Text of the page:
The way you walk, the way you look at the interviewer and the way you shake hands can have a positive or a negative impact. Body language expert Julius Fast (author of Penguin’s Body Language in the Workplace) offers a few reminders:  slouching suggests depression, while good posture points to a take-charge attitude. Looking the interviewer in the eye (without staring) signals honesty.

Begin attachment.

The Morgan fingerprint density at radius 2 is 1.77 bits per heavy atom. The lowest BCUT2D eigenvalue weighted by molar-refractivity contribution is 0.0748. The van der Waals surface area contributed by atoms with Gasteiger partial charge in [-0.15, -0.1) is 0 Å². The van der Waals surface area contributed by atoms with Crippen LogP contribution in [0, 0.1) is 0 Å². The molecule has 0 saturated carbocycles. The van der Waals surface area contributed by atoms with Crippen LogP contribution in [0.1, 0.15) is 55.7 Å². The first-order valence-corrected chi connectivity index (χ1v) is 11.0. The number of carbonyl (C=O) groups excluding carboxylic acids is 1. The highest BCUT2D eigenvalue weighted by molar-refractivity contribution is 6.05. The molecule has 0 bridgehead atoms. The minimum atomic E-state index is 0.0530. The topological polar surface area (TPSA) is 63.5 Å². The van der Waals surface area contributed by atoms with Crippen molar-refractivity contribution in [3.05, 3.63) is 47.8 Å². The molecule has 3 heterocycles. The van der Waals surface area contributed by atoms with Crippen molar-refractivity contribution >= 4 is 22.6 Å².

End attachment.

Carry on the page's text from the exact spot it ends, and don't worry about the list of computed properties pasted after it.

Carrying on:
Leaning forward to talk and back to listen conveys involvement and enthusiasm. Keep your feet flat on the floor and knees together, rather than crossing legs. Folding your hands in your lap looks immature, but folding your arms is too defensive. Instead, rest one arm on the arm of your chair, the other in your lap. Use hands to gesture, but don’t overdo it. The clincher is your handshake: not limp, not overly firm, just brisk and friendly.